Thousands enjoy Weald and Downland Open Air Museum

A scarecrow at the Autumn Fair at the Weald and Downland Museum in Singleton. Bill Brooks
A scarecrow at the Autumn Fair at the Weald and Downland Museum in Singleton. Bill Brooks

This friendly face was seen among thousands of people who enjoyed the ushering in of the new season at the Weald and Downland Open Air Museum at the weekend.

Its popular Autumn and Countryside Show transported people of all ages back to a time when farming communities would work the land using very traditional methods.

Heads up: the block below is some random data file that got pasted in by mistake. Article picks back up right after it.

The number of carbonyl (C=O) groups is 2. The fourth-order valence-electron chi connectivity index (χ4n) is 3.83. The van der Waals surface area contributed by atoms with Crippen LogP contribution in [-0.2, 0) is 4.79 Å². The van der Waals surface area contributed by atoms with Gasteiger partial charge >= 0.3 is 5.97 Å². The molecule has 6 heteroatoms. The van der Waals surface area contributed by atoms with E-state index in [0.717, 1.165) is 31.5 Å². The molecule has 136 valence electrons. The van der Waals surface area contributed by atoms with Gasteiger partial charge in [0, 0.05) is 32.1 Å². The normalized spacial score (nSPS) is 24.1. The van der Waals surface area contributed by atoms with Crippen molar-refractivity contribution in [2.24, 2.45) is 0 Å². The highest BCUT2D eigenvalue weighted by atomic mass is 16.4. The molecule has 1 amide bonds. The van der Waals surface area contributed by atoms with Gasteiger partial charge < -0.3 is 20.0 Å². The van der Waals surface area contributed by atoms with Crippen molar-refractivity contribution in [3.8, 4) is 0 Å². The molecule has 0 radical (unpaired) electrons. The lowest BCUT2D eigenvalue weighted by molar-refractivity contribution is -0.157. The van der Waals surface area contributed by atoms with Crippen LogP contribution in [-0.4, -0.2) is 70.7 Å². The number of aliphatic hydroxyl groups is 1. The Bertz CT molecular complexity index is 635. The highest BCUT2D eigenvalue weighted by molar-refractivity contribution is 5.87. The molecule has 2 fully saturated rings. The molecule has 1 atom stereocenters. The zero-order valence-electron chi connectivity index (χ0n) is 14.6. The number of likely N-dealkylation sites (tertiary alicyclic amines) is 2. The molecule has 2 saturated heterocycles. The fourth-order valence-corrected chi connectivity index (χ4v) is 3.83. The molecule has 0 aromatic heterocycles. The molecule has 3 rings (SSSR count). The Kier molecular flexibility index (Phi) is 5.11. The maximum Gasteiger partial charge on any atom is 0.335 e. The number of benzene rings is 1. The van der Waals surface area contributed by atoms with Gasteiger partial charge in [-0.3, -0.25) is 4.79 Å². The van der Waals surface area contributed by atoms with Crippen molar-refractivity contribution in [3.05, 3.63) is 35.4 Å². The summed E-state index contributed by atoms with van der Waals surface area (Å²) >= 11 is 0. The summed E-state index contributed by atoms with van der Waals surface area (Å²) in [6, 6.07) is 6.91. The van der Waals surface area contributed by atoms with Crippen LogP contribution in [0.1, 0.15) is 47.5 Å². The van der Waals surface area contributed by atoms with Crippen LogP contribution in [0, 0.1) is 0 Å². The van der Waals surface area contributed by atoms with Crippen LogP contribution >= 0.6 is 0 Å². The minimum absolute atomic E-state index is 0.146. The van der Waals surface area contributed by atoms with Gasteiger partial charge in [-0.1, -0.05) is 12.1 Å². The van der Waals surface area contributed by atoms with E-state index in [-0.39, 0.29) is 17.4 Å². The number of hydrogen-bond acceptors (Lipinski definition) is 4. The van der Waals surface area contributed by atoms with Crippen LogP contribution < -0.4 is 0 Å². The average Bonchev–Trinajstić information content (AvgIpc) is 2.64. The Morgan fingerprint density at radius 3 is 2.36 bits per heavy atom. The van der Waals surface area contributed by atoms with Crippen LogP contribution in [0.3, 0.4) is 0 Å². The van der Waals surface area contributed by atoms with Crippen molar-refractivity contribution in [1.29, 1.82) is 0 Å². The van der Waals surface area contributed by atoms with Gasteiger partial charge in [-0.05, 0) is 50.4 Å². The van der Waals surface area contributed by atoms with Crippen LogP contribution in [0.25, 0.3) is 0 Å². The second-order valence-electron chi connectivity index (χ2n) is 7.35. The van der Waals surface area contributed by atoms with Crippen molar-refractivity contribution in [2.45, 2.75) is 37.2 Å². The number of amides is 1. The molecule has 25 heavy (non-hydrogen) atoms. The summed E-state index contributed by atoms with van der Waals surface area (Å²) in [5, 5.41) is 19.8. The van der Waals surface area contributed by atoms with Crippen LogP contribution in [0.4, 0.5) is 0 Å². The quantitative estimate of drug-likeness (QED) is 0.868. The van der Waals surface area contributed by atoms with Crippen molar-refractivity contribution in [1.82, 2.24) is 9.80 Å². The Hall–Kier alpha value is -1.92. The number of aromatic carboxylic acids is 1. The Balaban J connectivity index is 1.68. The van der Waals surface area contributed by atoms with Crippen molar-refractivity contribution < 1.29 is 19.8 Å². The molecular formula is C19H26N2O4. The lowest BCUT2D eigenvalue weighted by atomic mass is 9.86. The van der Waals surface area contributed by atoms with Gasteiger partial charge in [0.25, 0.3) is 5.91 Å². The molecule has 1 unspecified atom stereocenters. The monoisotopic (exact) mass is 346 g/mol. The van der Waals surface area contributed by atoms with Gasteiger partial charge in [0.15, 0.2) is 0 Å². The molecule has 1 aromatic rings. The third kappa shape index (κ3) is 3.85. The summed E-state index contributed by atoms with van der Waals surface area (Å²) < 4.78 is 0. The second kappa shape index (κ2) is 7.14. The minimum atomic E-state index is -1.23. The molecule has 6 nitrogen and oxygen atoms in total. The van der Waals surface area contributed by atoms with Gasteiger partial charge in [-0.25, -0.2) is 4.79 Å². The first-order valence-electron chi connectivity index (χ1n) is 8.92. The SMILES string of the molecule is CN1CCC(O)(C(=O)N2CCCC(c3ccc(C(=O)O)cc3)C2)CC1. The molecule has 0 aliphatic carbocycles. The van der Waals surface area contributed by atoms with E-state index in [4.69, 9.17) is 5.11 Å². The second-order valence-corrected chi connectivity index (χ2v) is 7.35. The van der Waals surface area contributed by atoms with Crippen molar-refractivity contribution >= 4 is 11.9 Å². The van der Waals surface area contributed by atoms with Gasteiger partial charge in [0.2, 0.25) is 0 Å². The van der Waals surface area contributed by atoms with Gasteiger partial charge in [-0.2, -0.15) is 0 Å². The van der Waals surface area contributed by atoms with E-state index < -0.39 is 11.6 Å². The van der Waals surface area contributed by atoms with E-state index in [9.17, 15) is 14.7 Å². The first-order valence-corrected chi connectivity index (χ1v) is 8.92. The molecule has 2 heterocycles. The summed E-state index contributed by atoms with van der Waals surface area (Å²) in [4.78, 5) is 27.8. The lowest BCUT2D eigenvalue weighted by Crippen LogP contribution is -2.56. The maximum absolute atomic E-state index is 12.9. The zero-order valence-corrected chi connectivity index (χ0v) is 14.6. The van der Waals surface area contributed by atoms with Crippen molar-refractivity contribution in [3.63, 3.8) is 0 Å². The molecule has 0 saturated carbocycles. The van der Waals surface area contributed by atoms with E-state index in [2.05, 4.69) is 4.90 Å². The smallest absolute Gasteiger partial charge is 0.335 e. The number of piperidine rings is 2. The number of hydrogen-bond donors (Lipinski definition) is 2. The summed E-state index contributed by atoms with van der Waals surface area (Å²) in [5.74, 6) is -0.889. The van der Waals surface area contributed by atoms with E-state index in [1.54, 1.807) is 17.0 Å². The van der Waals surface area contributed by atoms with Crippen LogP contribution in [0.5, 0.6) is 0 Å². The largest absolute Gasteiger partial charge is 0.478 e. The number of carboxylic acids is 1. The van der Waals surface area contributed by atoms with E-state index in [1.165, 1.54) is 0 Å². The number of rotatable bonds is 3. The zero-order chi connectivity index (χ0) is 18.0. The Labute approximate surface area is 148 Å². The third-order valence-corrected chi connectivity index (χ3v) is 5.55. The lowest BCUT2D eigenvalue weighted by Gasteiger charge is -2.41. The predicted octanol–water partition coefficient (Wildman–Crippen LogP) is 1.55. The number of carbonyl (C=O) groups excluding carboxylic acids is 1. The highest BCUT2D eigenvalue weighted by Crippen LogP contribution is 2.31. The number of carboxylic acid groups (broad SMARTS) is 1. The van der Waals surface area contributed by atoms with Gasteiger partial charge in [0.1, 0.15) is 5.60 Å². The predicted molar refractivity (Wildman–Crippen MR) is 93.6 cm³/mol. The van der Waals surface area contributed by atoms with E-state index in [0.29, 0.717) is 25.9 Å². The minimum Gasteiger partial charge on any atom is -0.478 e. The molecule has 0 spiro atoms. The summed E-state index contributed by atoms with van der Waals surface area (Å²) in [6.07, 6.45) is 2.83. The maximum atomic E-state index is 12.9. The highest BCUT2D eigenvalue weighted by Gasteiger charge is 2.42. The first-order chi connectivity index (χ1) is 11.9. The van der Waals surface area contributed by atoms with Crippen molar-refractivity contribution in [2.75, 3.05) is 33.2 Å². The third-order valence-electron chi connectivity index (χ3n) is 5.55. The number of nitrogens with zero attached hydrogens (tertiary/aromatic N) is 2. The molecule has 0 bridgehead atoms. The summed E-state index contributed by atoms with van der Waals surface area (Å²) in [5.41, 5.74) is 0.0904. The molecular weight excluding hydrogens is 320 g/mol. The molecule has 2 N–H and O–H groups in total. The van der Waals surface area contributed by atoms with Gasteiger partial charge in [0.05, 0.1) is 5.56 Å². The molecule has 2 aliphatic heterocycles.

Over the weekend around eight pairs of heavy horses were in action ploughing the fields while the steam-powered threshers were hard at work threshing all the wheat grown on site.

The show featured a wide range of activities and displays, which included a horticultural show, and demonstrations of rural crafts such as hurdle marking, spar making, pole lathe and wood turning and coppicing.

A collection of around 20 steam engines from the 1920s and some dating from even earlier gave people an insight into farming methods of yesteryear, while other features included a fun dog show, a gundog display, working donkeys and a falconry display.